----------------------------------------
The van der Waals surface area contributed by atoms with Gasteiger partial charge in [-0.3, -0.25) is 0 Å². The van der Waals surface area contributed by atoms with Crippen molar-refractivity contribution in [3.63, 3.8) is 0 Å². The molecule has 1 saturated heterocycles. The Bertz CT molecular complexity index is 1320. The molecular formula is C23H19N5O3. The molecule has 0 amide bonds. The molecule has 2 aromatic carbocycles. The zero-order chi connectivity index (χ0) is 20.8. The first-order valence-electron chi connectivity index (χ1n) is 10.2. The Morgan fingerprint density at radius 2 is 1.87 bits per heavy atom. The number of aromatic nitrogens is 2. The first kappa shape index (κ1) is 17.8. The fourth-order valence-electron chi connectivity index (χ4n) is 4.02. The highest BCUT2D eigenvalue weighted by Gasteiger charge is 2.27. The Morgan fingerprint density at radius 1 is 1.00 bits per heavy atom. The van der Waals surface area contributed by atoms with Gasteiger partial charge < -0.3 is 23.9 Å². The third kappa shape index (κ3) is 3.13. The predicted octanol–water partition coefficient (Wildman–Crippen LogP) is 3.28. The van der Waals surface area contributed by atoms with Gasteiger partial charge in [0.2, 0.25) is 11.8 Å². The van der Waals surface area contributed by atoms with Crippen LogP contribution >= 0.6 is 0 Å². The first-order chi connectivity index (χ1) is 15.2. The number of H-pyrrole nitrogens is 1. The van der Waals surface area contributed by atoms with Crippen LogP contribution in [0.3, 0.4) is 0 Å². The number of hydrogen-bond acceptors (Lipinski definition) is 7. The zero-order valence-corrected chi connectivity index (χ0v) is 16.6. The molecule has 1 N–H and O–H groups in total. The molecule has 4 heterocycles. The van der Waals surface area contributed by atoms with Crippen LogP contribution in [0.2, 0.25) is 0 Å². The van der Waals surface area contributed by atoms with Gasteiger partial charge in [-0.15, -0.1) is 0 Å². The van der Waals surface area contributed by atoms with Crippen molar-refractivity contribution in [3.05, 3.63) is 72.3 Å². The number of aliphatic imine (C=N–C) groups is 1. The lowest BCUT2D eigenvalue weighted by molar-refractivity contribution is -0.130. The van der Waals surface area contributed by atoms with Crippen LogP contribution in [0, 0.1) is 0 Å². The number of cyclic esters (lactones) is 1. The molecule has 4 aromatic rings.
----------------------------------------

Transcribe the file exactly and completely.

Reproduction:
The van der Waals surface area contributed by atoms with Gasteiger partial charge in [-0.3, -0.25) is 0 Å². The van der Waals surface area contributed by atoms with Crippen molar-refractivity contribution in [3.63, 3.8) is 0 Å². The molecule has 1 saturated heterocycles. The Bertz CT molecular complexity index is 1320. The molecular formula is C23H19N5O3. The molecule has 0 amide bonds. The molecule has 2 aromatic carbocycles. The zero-order chi connectivity index (χ0) is 20.8. The first-order valence-electron chi connectivity index (χ1n) is 10.2. The Morgan fingerprint density at radius 2 is 1.87 bits per heavy atom. The number of aromatic nitrogens is 2. The first kappa shape index (κ1) is 17.8. The fourth-order valence-electron chi connectivity index (χ4n) is 4.02. The highest BCUT2D eigenvalue weighted by Gasteiger charge is 2.27. The Morgan fingerprint density at radius 1 is 1.00 bits per heavy atom. The van der Waals surface area contributed by atoms with Gasteiger partial charge < -0.3 is 23.9 Å². The third kappa shape index (κ3) is 3.13. The predicted octanol–water partition coefficient (Wildman–Crippen LogP) is 3.28. The van der Waals surface area contributed by atoms with Gasteiger partial charge in [0.2, 0.25) is 11.8 Å². The van der Waals surface area contributed by atoms with Crippen LogP contribution >= 0.6 is 0 Å². The first-order chi connectivity index (χ1) is 15.2. The number of H-pyrrole nitrogens is 1. The van der Waals surface area contributed by atoms with Crippen LogP contribution in [0.3, 0.4) is 0 Å². The number of hydrogen-bond acceptors (Lipinski definition) is 7. The zero-order valence-corrected chi connectivity index (χ0v) is 16.6. The molecule has 1 N–H and O–H groups in total. The molecule has 4 heterocycles. The van der Waals surface area contributed by atoms with Crippen LogP contribution in [0.2, 0.25) is 0 Å². The van der Waals surface area contributed by atoms with Gasteiger partial charge in [-0.15, -0.1) is 0 Å². The van der Waals surface area contributed by atoms with Crippen molar-refractivity contribution in [3.05, 3.63) is 72.3 Å². The number of aliphatic imine (C=N–C) groups is 1. The lowest BCUT2D eigenvalue weighted by molar-refractivity contribution is -0.130. The van der Waals surface area contributed by atoms with Crippen LogP contribution in [0, 0.1) is 0 Å². The number of cyclic esters (lactones) is 1. The molecule has 4 aromatic rings.